The controversial men's rights documentary The Red Pill will be screened at Ottawa City Hall on Sunday after the Mayfair Theatre cancelled its scheduled showing over complaints.
Theatre co-owner and programmer Lee Demarbre said long-time patrons and a sponsor threatened to stop doing business with the Ottawa venue if the film screening went ahead.
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American filmmaker Cassie Jaye said she was researching rape culture for her next documentary subject when she came across the men's right movement. She initially thought members of the group would fall into the categories of "rape apologists" or "victim blamers" but said she soon began questioning her own beliefs.
She found that the movement includes advocacy for fathers rights, male victims of domestic violence and male victims of sexual abuse, as well as discussions about male suicide rates, boys falling behind in school and men as more "disposable" than women.
"I've noticed that most of us are very quick to laugh and scoff at men's issues but if the genders were reversed that would be hateful, hate speech, sexist, misogynist. So that was what was really challenging me during filming — my sexism, I guess, toward men's issues," she told CBC News, adding that her own struggle became part of the documentary.
She said she used to call herself a feminist but has shed the label — even though she remains an advocate for women.
"You have to see the film to see why," she said.
Centre for men planned in Ottawa
The screening of The Red Pill in Ottawa was organized by the Canadian Association for Equality (CAFE), a men's issues group that has also planned showings in Vancouver, Calgary and Toronto.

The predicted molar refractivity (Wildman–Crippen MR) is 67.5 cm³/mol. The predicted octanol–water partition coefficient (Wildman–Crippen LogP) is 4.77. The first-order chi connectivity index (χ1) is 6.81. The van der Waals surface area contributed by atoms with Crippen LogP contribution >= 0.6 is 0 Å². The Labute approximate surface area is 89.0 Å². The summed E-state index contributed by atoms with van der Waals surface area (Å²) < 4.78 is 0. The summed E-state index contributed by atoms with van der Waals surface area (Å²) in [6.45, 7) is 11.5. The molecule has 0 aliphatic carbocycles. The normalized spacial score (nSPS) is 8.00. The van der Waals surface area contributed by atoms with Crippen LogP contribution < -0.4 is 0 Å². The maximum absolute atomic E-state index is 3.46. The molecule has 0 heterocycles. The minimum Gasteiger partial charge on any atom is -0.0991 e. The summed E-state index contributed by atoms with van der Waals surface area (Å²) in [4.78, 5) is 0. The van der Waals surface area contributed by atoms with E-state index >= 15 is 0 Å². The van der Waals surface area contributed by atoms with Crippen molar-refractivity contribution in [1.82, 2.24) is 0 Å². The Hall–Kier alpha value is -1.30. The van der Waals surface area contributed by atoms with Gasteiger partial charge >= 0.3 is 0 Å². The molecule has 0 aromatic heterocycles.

Justin Trottier, co-founder of CAFE, said the message of the documentary is that "all human beings have issues — men have issues and women have issues and that what we really need to do is stop polarizing this debate and find common ground."
He added that CAFE will launch a funding campaign for a centre for men and families in Ottawa at Sunday's screening, emphasizing that there's a shortage of male-specific services of that nature. A donor has already pledged up to $25,000 to match other incoming funds, he said.
But Julie Lalonde, a vocal women's rights advocate who runs the anti-harassment movement Hollaback! Ottawa, described CAFE as an antagonist group that fudges the facts about domestic violence. She pointed to the group's 2015 billboard in Toronto that claimed half of all domestic abuse victims are men.
Freedom of expression 'abused'
Lalonde, one of several who complained to the Mayfair Theatre, called the documentary "misogynistic" though she said has only seen clips, not the entire film. She said a controversial film does not have an inherent right to be screened.
"They want to be painted as these poor victims of censorship because it feeds into this narrative that they constantly have that women get all the services, women get all the conversation and these men are left in the dust," she said.
"This idea of freedom of expression, oh my God, it is so abused in this country. ... No one has the right to have their film shown. And if you are proud to say your film is very controversial, it makes people uncomfortable, then don't be surprised if people don't want to see it of people don't want to show it."
Jaye said that aside from Ottawa, two venues in Australia cancelled screenings — organizers of the sold-out show in Melbourne found another venue while organizers in Sydney are still searching for a replacement.
She encouraged people to watch the documentary and discuss the theme afterwards — even if they disagree with the movement.
"If you believe that education is key, that knowing all sides to an argument can only make your own position stronger, then people should be willing to see this film without fear of what it may say or what kind of discussions it will inspire," she said.